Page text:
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CHOP: One year later — The East Precinct is abandoned and the protest zone forms

Where were you when the East Precinct was evacuated and the Capitol Hill protest zone formed?

A year ago, the first days of Black Lives Matter protest in Seattle following the police killing of George Floyd were days of anger and power as thousands took to the streets to demonstrate and form a movement. By Thursday, June 4th 2020, just ten days after Floyd’s murder, the battlelines between protesters and police had been drawn at 11th and Pine.

What came next — the days we look at below — sparked the Seattle Police Department’s decisions that led to the abandonment of the East Precinct at 12th and Pine and created the space to form CHOP — the Capitol Hill Autonomous Zone turned Capitol Hill Occupied Protest that made worldwide headlines and changed the course of pandemic-era Seattle history.

Here is a look back at those days including many photographs being published now for the first time.

(Image: Noah Lubin with permission to CHS)

(Image: Matt Mitgang with permission to CHS)

May 29th to June 4th:  Days of protest and demonstrations in Seattle following the police killing of George Floyd shift to center on Capitol Hill and the East Precinct where a battleline of sorts is drawn between protesters on one side and Seattle Police, Washington State Patrol, and the National Guard on the other.

Saturday, June 6th: As flashbangs continue to burst around 11th and Pine, support for protesters and concern about increasingly heavy handed responses from law enforcement inspires more to join the demonstrations where even Seattle City Council members join the protest.

Dan Gregory raises his fist as medics escort him after he was shot at 11th and Pine

Sunday, June 7th: Mayor Jenny Durkan makes a speech on deescalation of the ongoing protest clashes between demonstrators and police. SPD, instead, raises the stakes and makes its strongest show of force yet at “standoff” at 11th and Pine. That Sunday night, a man drives into the crowd at 11th and Pine and shoots a demonstrator. Nikolas Fernandez, the brother of an East Precinct cop, will be arrested and charged with one count of first degree assault. Fernandez pleaded not guilty and awaits trial.

Monday, June 8thMoving trucks arrive at the East Precinct in moments that continue to be debated in the history of CHOP and the ongoing political battles of the city. The surprise move came without official announcement — CHS first reported on the strange appearance of moving trucks arriving at 12th and Pine. The official explantation cited worries from FBI warnings of possible arson attacks on the auto row-era building the precinct calls home. It came as a plan from the mayor’s office to remove barriers in the street blocking protesters at E Pine were put into motion. Best said the evacuation was made as a tactical action that stemmed from Durkan’s efforts to reach out to the demonstrators and led to former Chief Carmen Best’s decision to remove the protest barriers and allow protesters to gather outside 12th and Pine. “We took down the barricades because we really wanted to establish trust,” Best told media later that June. To this day, Best continues to attribute the decision to on the ground commanders at 12th and Pine despite evidence that the decision was part of the department Incident Action Plan approved by SPD officials for June 8th.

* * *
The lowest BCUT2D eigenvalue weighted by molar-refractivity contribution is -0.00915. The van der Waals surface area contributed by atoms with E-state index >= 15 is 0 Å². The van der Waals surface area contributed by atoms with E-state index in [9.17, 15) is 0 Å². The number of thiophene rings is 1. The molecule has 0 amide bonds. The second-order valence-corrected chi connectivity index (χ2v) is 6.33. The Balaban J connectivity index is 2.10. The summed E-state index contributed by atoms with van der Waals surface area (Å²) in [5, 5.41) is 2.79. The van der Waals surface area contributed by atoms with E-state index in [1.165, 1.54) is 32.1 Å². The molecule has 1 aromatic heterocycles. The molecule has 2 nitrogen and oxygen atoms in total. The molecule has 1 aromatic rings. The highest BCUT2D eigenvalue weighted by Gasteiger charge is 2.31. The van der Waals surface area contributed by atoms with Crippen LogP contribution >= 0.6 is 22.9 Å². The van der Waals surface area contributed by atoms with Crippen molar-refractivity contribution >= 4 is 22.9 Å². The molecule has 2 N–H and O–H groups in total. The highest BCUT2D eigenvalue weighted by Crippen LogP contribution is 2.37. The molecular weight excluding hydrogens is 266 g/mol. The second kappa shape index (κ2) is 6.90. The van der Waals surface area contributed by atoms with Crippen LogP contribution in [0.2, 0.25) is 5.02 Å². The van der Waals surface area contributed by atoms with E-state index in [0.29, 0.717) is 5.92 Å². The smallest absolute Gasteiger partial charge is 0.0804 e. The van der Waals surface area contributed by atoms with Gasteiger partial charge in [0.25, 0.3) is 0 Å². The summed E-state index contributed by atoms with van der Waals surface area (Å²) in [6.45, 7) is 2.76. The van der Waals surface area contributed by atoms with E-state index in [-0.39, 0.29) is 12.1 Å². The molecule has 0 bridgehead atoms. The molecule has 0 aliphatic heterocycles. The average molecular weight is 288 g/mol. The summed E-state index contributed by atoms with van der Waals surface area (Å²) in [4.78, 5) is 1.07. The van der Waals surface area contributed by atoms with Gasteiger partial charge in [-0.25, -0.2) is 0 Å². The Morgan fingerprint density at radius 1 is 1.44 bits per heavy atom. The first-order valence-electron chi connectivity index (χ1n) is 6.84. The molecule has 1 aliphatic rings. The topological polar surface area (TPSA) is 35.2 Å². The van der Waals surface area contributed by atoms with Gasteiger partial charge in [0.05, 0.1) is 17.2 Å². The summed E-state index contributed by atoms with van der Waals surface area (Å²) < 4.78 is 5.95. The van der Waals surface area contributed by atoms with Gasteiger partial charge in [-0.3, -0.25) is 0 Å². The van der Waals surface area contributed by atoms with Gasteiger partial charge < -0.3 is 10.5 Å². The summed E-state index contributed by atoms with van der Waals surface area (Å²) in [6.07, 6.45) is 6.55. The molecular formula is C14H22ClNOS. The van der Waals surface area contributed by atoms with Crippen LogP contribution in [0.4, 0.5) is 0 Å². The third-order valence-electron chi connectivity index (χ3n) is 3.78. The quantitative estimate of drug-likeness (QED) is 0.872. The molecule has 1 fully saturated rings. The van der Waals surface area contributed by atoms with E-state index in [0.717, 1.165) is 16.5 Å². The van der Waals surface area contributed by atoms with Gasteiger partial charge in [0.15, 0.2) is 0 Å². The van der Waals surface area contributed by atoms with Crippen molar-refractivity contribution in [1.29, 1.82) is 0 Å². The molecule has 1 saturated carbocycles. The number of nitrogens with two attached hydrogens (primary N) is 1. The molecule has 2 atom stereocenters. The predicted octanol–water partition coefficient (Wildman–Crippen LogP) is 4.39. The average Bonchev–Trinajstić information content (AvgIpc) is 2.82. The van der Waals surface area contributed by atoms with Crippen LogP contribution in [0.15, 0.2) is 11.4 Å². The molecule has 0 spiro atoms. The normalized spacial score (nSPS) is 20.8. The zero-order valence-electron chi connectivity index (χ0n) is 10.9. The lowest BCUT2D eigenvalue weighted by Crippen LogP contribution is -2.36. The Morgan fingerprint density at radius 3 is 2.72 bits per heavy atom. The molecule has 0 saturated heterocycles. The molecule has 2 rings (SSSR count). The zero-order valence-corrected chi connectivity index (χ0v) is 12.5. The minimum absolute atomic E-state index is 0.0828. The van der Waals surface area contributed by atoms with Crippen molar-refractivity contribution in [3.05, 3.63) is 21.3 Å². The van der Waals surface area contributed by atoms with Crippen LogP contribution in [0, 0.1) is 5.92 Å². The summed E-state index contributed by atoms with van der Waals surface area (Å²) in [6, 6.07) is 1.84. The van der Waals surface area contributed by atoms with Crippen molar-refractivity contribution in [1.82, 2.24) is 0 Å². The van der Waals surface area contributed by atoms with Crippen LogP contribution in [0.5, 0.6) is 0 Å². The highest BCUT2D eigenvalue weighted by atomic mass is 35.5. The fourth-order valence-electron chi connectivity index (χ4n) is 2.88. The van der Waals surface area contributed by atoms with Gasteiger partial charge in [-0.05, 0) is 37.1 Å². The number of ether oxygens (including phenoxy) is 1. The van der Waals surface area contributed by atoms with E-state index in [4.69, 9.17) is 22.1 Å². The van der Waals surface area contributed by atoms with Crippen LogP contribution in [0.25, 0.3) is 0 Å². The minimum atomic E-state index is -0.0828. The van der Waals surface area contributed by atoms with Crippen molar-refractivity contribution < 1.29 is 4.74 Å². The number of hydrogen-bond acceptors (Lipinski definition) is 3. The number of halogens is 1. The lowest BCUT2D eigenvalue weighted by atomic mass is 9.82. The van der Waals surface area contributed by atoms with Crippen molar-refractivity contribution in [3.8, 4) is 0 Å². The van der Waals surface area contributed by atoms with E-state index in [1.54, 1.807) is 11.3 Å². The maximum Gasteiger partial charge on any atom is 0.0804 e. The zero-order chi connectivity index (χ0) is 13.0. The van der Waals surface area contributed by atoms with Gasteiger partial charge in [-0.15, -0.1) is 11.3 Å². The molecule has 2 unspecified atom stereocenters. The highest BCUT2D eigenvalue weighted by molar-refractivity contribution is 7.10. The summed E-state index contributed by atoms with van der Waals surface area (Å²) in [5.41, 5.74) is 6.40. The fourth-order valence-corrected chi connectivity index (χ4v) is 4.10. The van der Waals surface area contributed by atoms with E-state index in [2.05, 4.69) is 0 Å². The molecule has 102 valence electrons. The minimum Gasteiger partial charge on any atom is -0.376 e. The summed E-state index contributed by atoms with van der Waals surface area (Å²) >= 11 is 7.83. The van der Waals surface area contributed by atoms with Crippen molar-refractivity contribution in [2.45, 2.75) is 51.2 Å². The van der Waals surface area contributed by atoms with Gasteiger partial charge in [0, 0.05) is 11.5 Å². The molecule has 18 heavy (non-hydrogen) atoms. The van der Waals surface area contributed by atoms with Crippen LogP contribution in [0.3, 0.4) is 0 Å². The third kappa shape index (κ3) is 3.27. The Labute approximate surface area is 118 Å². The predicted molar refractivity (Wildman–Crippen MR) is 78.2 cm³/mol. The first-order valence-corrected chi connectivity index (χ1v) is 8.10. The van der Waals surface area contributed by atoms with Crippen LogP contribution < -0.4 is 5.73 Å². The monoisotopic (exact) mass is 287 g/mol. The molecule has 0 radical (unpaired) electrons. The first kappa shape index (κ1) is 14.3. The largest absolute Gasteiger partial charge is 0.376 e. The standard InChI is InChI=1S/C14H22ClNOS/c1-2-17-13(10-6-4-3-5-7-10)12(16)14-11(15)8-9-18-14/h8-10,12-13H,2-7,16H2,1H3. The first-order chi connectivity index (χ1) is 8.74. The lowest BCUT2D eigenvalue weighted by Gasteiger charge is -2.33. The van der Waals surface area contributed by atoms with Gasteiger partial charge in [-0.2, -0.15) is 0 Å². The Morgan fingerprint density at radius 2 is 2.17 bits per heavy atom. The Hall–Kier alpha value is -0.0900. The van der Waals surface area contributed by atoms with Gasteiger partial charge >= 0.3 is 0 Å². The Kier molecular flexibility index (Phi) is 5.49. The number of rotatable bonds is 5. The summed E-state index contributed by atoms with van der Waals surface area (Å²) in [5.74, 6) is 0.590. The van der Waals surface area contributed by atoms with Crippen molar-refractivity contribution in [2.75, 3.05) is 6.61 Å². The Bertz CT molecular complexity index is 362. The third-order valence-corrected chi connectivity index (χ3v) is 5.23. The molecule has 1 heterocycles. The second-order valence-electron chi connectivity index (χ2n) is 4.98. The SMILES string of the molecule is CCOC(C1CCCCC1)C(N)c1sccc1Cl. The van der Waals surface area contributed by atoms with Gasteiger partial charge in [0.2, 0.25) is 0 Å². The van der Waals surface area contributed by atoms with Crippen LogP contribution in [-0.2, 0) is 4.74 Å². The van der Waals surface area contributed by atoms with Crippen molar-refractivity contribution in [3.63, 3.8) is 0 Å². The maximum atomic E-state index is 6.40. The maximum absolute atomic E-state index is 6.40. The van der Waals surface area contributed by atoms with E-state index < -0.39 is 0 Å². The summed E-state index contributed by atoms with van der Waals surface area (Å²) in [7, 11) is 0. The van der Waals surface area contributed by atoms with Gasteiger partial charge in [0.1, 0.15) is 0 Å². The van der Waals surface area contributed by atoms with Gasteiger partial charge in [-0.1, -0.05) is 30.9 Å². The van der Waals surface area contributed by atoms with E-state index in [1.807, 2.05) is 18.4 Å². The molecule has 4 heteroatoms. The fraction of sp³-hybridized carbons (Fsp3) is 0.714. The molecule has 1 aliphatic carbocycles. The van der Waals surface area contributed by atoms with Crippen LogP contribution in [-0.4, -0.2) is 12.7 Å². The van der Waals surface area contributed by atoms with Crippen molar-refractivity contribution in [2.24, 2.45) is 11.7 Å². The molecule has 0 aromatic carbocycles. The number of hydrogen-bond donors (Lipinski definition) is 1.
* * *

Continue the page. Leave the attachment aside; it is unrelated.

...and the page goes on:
Tuesday, June 9th: A strange calm and moments of peace settle over the area as the Capitol Hill Autonomous Zone forms around the emptied East Precinct and more campers arrive. Art projects and speaking circles form. Music joins the rallies and marches. “This is not Black Coachella,” one sign reminds.

Wednesday, June 10th: Kshama Sawant and protesters march from Capitol Hill and briefly occupy Seattle City Hall as the Capitol Hill Autonomous Zone — soon to be known as CHOP — grows. The event at City Hill became part of the charges brought against Sawant in this year’s attempt to recall the veteran councilmember.

Friday, June 12th: Mayor Durkan and Seattle City Hall continue to search for ways to respond to the demonstrations and protest zone, including a promise to speed up the process to transfer Central District properties and an old fire station at 23rd and Yesler to Black community groups.

Saturday, June 13th: A CHOP rally and march targets affluent communities in Madison Park. Thousands march despite the rain.

Monday, June 15th: Neighbors and businesses report that SPD officers are not responding to 911 calls around the CHOP occupied protest zone. Meanwhile, the zone takes on a party-like atmosphere with speeches, rallies, music, and dancing as demands begin to crystalize around defunding SPD.

Tuesday, June 16th: The Seattle City Council attempts to rein in SPD by restricting the use of crowd control tactics and weaponry. Meanwhile, officials say the ongoing protests have not contributed to the COVID-19 crisis as King County applies to loosen state restrictions.

Wednesday, June 17th: Residents and businesses near CHOP struggle with the day to day living and doing business in the midst of the protest zone. The inconveniences of the camp, the noise, and the difficulties with SPD’s reluctance to respond inside the zone will soon be overshadowed. How we remember CHOP is about to forever change. Only days later on Saturday, 19-year-old Lorenzo Anderson will be shot and killed at 10th and Pine.

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